7. Yep. I was planning of getting a couple of paddle boards this summer to go with the kayaks, but we never got around to it. Something I certainly want to try and a couple of fellas on here suggested the inflatable kind, but then you can guess what came to mind immediately! Yep, those large, toothed sea monsters that we have quite a bit of around here and the white ones, too! lol. So I think you might be better off in a hard paddle board than an inflatable one since it gives you that much of a chance to get back on it should a chunk get taken out. But an inflatable one will keep you in the water with that unfriendly creature. No thanks! Hopefully next summer we can get back to business and out of this crazy year. But another interesting thing is that paddle boards and kayaks were selling like crazy this year because of the virus, for some strange reason. It's been a weird year and let's hope it'll be behind us soon.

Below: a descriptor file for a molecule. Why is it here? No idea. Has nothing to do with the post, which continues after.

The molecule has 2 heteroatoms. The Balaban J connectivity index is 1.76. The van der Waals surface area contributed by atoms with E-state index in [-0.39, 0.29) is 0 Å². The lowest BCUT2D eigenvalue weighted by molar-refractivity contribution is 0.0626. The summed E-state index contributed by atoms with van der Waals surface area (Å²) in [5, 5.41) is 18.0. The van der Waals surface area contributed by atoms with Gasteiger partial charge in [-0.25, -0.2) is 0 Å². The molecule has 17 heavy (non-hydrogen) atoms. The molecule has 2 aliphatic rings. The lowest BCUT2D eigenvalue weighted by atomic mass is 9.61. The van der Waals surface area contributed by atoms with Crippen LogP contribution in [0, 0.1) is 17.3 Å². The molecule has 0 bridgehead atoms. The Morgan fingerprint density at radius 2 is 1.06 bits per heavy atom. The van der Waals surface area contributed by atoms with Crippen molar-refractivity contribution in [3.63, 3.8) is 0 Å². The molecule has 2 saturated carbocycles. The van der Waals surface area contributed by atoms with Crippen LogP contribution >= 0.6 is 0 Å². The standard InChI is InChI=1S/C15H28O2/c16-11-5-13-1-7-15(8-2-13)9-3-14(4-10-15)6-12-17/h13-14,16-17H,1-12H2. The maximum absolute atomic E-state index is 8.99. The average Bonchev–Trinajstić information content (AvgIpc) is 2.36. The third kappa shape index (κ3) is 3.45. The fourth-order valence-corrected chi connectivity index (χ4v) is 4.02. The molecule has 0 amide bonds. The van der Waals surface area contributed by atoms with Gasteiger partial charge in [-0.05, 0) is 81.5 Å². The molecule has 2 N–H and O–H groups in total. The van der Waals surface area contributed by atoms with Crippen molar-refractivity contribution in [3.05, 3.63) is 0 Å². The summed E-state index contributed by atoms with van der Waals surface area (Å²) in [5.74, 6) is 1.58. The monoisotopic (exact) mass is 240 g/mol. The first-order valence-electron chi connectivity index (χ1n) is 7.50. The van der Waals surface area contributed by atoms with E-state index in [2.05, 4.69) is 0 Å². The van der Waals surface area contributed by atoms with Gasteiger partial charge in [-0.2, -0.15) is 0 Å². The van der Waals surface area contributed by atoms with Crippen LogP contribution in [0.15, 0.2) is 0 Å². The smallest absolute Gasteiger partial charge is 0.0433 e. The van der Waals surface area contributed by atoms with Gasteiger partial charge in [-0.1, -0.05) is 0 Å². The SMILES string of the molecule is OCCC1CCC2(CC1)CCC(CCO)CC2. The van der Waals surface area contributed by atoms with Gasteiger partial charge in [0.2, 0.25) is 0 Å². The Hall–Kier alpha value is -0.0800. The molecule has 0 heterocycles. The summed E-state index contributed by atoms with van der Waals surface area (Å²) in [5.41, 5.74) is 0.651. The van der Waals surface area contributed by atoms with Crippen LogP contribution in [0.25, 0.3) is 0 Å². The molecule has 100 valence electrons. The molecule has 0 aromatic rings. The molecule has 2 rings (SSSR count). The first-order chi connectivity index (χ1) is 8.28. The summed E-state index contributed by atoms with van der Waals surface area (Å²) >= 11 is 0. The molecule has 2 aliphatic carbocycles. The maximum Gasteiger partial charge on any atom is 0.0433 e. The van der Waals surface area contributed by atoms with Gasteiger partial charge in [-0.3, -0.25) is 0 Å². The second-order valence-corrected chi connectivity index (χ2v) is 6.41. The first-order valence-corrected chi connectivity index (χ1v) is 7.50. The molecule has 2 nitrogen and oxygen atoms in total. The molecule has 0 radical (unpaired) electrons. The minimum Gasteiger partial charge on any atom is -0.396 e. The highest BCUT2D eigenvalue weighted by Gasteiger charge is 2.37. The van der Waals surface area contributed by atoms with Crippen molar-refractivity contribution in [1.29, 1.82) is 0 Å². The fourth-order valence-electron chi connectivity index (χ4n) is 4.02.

8. Hatem

    surge brakes

    That's interesting and there's actually a way to test that and see if it is indeed the way it works, on mine anyway. I can just disconnect the 5-pin electrical connector from truck to trailer and see if it backs up. Something tells me it won't work that way on mine because I'll never forget the 1st time we ever went boating on our own and we got to the ramp, waited in line until it was our turn and when I went to back in, trailer brakes just clamped right up and I couldn't move a millimeter backwards. The system wasn't bled properly is what I found out later but I had to pull out of the ramp and into the parking lot, get under the trailer and disconnect one of the lines and empty all the brake fluid out. Then we were able to backup but I lost all trailer brakes until we got home. Had to drive carefully. So I'm thinking mine definitely has the electrical lockout that bypasses the surge brakes from activating when backing up.